Curecanti National Recreation Area

This recreation area includes mostly impounded stretches of the Gunnison River and offers plentiful fishing opportunities. Special regulations apply at the lower end of the recreation area, where the Gunnison falls under Gold Medal Waters designation. Beginning 200 yards downstream of Crystal Dam, only artificial lures may be used, and all rainbow trout must be released. The daily limit for brown trout is four fish. For more fishing information, visit

Rocky Mountain National Park

Spread across 415 square miles, Rocky Mountain National Park offers extensive opportunities to fish tumbling streams and high-country lakes for four species of trout, including native greenback cutthroat trout. Only artificial lures may be used in open park waters. Lakes and streams known to contain cutthroat trout are open only to catch-and-release fishing with barbless artificial lures. For more information about fishing in park waters, including the delineation of waters known to contain trout, closed waters, and catch-and-release regulations, visit the park’s fishing information page.

Chattahoochee River National Recreation Area

Seventeen separate park units along nearly 50 miles of the Chattahoochee River provide outstanding river access. Because of the cooling influence of Buford Dam, which impounds Lake Sidney Lanier, this stretch of the Chattahoochee supports a trout fishery as it winds through Atlanta’s northern suburbs. Georgia trout regulations apply throughout, and two sections fall under special regulations. From Georgia Highway 20 to the boat ramp at the Medlock Bridge Unit of the Chattahoochee River NRA, only artificial lures are permitted. Also, from Sope Creek to Highway 41, the Chattahoochee River falls under delayed harvest regulations, which means that from November 1 to May 14, only catch-and-release fishing with single-hook artificial lures are permitted. For regulations, details, and more information about trout fishing in Georgia, visit

Yellowstone National Park

A small portion of the park is in Idaho. See details under Wyoming.

Tallgrass Prairie National Preserve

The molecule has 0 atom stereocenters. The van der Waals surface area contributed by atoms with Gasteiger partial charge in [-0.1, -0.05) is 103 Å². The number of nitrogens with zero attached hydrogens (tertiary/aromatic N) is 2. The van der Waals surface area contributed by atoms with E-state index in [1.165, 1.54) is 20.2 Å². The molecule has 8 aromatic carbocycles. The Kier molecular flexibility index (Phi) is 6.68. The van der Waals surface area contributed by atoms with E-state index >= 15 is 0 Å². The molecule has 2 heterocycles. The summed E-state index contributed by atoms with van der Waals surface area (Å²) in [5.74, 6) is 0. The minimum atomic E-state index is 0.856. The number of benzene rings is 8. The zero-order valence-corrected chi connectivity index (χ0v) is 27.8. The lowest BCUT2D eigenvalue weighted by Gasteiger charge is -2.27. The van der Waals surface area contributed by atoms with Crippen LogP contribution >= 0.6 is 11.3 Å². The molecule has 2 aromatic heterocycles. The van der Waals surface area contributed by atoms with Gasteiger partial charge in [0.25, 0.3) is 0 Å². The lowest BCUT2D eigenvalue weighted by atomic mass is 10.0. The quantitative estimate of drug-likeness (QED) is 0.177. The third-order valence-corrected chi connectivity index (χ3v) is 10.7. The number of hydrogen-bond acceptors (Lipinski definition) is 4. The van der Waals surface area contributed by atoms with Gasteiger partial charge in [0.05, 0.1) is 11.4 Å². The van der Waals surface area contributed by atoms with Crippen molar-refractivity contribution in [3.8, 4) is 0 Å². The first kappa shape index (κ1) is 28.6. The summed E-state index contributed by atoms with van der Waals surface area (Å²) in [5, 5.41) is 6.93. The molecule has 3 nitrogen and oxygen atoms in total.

Three ponds on this preserve are open year-round to catch-and-release fishing only, and anglers are limited to the use of artificial lures or worms. Additional regulations are posted on site. To learn more, visit

Isle Royale National Park

A remote island cluster in northwestern Lake Superior, Isle Royale is accessible only by boat or airplane. The park includes the island itself, which is nine miles wide and 45 miles long, more than 400 smaller surrounding islands, and a portion of Lake Superior. Inland waters and the lake itself offer excellent fishing for a variety of species. Only catch-and-release fishing with barbless, single-hook artificial lures is permitted on any of the park’s inland waters, which include ponds and streams of various sizes. Many species are available, but native brook trout are largely considered the main attraction. For more information, visit the park’s fishing information page.

Mississippi National River & Recreation Area

The recreation area links numerous parks and access points along 72 miles of the Mississippi River beginning just north of the Minneapolis/St. Paul metropolitan area. No special tackle restrictions govern these waters. However, only catch-and-release fishing for walleyes, sauger, smallmouth bass, and largemouth bass is permitted in Pool 2 of the Mississippi River, which runs through St. Paul and in the lower reaches of the Minnesota River and Minnehaha Creek. Fishing in these waters is exceptional, despite the urban setting. To learn more about fishing in the Mississippi River, visit

Voyageurs National Park

When most fishermen think about Voyageurs National Park, they think first about the storied waters of Rainy Lake and other large bodies of water. That’s understandable. But don’t overlook the park’s inland waters, which may only be fished from the shore or from canoes rented in the park. Only artificial lures may be used to fish the park’s interior waters, and park officials ask that anglers who opt to fish the large waters AND interior waters use separate gear for each to avoid the spread of exotic species, especially spiny water fleas and rusty crayfish. For more information, visit the park’s fishing information page.

Ozark National Scenic Riverways